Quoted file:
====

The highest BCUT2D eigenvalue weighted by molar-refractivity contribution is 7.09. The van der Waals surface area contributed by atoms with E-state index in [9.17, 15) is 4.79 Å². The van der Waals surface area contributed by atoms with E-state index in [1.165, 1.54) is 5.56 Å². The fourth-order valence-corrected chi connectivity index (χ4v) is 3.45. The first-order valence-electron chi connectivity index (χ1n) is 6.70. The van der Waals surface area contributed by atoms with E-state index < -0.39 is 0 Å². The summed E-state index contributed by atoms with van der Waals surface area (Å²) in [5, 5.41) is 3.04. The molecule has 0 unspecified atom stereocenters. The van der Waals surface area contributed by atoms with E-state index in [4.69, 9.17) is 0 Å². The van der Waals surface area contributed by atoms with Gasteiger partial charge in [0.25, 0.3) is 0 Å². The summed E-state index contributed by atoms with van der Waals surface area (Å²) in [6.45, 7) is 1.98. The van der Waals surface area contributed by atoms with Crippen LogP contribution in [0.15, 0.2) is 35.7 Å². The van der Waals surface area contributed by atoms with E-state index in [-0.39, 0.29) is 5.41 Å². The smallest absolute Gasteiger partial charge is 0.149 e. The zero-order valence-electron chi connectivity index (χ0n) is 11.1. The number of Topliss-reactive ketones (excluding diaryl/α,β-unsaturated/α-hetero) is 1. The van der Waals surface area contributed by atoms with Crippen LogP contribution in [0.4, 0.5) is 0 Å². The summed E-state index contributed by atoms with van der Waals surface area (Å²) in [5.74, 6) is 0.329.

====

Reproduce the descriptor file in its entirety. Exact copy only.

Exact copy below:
The highest BCUT2D eigenvalue weighted by molar-refractivity contribution is 7.09. The van der Waals surface area contributed by atoms with E-state index in [9.17, 15) is 4.79 Å². The van der Waals surface area contributed by atoms with E-state index in [1.165, 1.54) is 5.56 Å². The fourth-order valence-corrected chi connectivity index (χ4v) is 3.45. The first-order valence-electron chi connectivity index (χ1n) is 6.70. The van der Waals surface area contributed by atoms with E-state index < -0.39 is 0 Å². The summed E-state index contributed by atoms with van der Waals surface area (Å²) in [5, 5.41) is 3.04. The molecule has 0 unspecified atom stereocenters. The van der Waals surface area contributed by atoms with E-state index in [4.69, 9.17) is 0 Å². The van der Waals surface area contributed by atoms with Gasteiger partial charge in [0.25, 0.3) is 0 Å². The summed E-state index contributed by atoms with van der Waals surface area (Å²) in [6.45, 7) is 1.98. The van der Waals surface area contributed by atoms with Crippen LogP contribution in [0.15, 0.2) is 35.7 Å². The van der Waals surface area contributed by atoms with E-state index in [-0.39, 0.29) is 5.41 Å². The smallest absolute Gasteiger partial charge is 0.149 e. The zero-order valence-electron chi connectivity index (χ0n) is 11.1. The number of Topliss-reactive ketones (excluding diaryl/α,β-unsaturated/α-hetero) is 1. The van der Waals surface area contributed by atoms with Crippen LogP contribution in [0.4, 0.5) is 0 Å². The summed E-state index contributed by atoms with van der Waals surface area (Å²) in [5.74, 6) is 0.329.